Wednesday, October 07, 2009

Weather Bracelet - 3D Printed Data-Jewelry

Given my rantings about digital materiality and transduction, fabrication is a fairly obvious topic of interest. I posted earlier about an experiment with laser-cut generative forms and Ponoko - more recently I've been playing with 3d-printing via Shapeways, as well as trying out data-driven (or "transduced") forms. This post covers technical documentation as well as some more abstract reflections on this project - creating a wearable data-object, based on 365 days of local (Canberra) weather data.


Shapeways has good documentation on how to generate models using 3d-modelling software. Here I'll focus more on creating models using code-based approaches, and Processing specifically. The first challenge is simply building a 3d mesh. I began with this code from Marius Watz, which introduces a useful process: first, we create a set of 3d points which define the form; then we draw those points using beginShape() and vertex().

The radial form of the Weather Bracelet model shows how this works. The form consists of a single house-shaped slice, where the shape of each slice is based on temperature data from a single day. The width is static, the height of the peak is mapped to the daily maximum, and the height of the shoulder (or "eave") is mapped to the daily minimum. To create the radial form, we simply make one slice per day of data, rotating each slice around a central point. As the diagram below shows, this gets us a ring of slices, but not a 3d-printable form. As in Watz's sketch, I store each of the vertices in the mesh an array - in this case I use an array of PVectors, since each PVector conveniently stores x,y and z coordinates. The array has 365 rows (one per day, for each slice) and 5 columns (one for each point in the slice). To make a 3d surface, we just work our way through the array, using beginShape(QUADS) to draw rectangular faces between the corresponding points on each of the slices.


To save the geometry, I used Guillame laBelle's wonderful SuperCad library to write an .obj file. I then opened this in MeshLab, another excellent open source tool for mesh cleaning and analysis. Because of the way we draw the mesh, it contains lots of duplicate vertex information; in MeshLab we can easily remove duplicate vertices and cut the file size by 50%. MeshLab is also great for showing things like problems with normals - faces that are oriented the wrong way. When generating a mesh with Processing, the order in which vertices are drawn determines which way the face is ... er, facing... according to the right hand rule. Curl the fingers of your right hand, and stick up your thumb: if you order the vertices in the direction that your fingers are curling, the face normal will follow the direction of your thumb. Although Processing has a normal() function that is supposed to set the face normal, it doesn't seem to work with exported geometry. Anyhow, the right hand rule works, though it is guaranteed to make you look like a fool as you contort your arm to debug your mesh-building code.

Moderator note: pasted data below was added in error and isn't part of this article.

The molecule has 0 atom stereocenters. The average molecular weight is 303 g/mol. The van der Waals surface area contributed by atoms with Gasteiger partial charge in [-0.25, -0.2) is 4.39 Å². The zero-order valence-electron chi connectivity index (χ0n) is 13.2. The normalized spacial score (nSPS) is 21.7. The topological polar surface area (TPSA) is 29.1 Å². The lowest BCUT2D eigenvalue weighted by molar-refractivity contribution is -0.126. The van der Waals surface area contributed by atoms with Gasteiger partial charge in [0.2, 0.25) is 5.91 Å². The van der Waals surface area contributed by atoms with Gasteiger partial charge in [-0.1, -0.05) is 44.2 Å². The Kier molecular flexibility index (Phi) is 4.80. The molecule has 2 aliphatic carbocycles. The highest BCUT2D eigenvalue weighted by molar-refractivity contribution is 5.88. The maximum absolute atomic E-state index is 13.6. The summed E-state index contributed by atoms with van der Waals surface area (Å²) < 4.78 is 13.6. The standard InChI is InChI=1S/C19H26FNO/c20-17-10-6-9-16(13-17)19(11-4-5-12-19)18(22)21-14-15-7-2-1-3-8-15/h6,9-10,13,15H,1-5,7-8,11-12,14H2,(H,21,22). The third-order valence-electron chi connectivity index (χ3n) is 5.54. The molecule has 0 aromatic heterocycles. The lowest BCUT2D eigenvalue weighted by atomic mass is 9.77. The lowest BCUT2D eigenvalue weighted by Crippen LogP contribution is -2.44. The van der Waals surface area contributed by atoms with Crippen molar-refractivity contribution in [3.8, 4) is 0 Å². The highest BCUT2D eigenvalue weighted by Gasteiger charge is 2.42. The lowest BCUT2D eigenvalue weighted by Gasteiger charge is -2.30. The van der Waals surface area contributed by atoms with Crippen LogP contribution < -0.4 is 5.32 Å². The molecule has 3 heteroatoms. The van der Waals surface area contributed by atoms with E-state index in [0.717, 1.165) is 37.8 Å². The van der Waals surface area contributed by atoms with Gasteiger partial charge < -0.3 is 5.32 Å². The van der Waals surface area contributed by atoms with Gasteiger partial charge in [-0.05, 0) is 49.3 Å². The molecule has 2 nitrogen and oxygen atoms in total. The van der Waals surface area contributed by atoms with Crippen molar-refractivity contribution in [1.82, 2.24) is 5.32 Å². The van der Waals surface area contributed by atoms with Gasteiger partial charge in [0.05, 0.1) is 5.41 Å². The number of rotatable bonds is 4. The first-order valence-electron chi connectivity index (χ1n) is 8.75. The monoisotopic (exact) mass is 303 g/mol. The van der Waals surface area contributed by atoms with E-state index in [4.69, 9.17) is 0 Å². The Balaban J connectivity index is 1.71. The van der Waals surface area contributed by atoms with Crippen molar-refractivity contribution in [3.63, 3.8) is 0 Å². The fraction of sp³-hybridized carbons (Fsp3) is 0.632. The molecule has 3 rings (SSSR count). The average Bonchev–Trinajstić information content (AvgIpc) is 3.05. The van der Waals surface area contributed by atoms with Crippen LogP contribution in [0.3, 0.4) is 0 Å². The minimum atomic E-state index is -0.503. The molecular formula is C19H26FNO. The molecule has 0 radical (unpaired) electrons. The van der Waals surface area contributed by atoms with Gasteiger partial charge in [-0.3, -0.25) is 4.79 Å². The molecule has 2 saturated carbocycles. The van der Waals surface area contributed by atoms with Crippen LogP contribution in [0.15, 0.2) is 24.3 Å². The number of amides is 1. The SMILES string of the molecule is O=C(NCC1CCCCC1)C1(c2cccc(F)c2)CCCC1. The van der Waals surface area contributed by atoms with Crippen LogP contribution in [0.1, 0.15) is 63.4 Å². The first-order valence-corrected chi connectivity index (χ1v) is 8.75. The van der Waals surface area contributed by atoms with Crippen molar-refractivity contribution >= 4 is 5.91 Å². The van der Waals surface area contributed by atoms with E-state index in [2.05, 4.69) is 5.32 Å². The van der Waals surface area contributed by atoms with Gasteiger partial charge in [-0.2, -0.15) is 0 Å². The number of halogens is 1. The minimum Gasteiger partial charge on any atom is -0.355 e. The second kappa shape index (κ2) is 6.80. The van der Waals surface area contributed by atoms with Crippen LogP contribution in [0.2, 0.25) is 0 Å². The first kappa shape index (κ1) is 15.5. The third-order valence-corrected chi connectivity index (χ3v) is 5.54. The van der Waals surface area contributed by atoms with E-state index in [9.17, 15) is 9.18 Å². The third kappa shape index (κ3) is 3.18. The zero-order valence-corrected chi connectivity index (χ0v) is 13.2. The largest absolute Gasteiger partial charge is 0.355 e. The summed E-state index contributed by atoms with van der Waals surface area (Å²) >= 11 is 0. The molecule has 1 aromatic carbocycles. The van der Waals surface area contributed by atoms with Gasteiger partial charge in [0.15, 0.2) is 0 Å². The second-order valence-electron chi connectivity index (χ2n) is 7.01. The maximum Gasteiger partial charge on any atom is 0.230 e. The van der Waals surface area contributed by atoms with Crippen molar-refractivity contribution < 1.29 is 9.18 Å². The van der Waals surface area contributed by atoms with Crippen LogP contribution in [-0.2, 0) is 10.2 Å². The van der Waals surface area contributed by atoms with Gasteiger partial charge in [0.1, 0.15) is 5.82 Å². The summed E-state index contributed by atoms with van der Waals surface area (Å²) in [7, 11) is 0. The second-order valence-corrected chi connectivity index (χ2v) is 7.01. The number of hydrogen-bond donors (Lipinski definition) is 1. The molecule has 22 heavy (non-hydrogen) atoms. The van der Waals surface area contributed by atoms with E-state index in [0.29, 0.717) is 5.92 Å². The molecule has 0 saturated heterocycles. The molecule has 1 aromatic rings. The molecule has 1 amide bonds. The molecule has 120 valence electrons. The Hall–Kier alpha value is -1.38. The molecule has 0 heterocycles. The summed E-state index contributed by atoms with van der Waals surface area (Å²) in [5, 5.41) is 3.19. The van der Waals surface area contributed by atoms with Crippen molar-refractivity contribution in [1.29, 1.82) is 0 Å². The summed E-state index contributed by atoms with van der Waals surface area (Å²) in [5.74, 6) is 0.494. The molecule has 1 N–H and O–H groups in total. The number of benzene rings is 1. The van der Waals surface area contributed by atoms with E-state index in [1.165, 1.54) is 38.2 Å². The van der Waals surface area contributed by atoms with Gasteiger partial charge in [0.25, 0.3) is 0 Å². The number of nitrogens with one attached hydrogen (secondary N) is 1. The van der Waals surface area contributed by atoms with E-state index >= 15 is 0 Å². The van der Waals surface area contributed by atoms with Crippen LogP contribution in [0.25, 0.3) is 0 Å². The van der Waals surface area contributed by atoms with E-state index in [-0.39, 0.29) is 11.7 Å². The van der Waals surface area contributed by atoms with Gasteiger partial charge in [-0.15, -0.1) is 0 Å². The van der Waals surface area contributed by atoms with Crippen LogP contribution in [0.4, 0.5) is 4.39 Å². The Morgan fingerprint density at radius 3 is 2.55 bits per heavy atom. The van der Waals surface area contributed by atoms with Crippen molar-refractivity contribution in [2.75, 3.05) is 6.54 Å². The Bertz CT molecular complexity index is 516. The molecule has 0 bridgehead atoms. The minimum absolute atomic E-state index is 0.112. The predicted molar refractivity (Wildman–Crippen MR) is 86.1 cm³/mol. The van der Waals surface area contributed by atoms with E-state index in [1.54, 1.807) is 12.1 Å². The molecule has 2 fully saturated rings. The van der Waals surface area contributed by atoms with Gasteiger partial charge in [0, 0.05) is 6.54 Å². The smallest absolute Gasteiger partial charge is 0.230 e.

The next step in this process was integrating rainfall into the form. I experimented with presenting rainfall day-by-day, but the results were difficult to read; I eventually decided to use negative spaces - holes - to present rainfall aggregated into weeks. Because Shapeways charges by printed volume, this had the added attraction of making the model cheaper to print! The process here was to first generate the holes in Processing as cylindrical forms. Unlike the base mesh, each data point (cylinder) is a separate, simple form: this meant I could take a simpler approach to drawing the geometry. I wrote a function that would just generate a single cylinder, then using rotate() and scale() transformations made instances of that cylinder at the appropriate spots. Because I wanted the volume of each cylinder to map to rainfall, the radius of each cylinder is proportional to the square root of the aggregated weekly rainfall. As you can see in the grab below, the base mesh and the cylinders are drawn separately, but overlayed; they were also saved out as separate .obj files. The final step in the process was to bring both cleaned-up .obj files into Blender (more open source goodness) and run a Boolean operation to literally subtract the cylinders from the mesh. This took a while - Blender was completely unresponsive for a good few minutes - but worked flawlessly.





Finally, after checking the dimensions, exporting an STL file from MeshLab, and uploading to Shapeways, the waiting; then, the printed form. I ordered two prints, one in Shapeways' White, Strong and Flexible material, and the other in Transparent Detail. You can clearly see the difference between the materials in these photos. The very small holes tested the printing process in both materials; in the SWF print the smallest holes are completely closed; in the TD material they are open, but sometimes gummed up with residue from the printing process (which comes out readily enough). Overall I think the TD print is much more successful - I like the detail and the translucency of the material, as well as the cross-hatched "grain" that the printing process generates.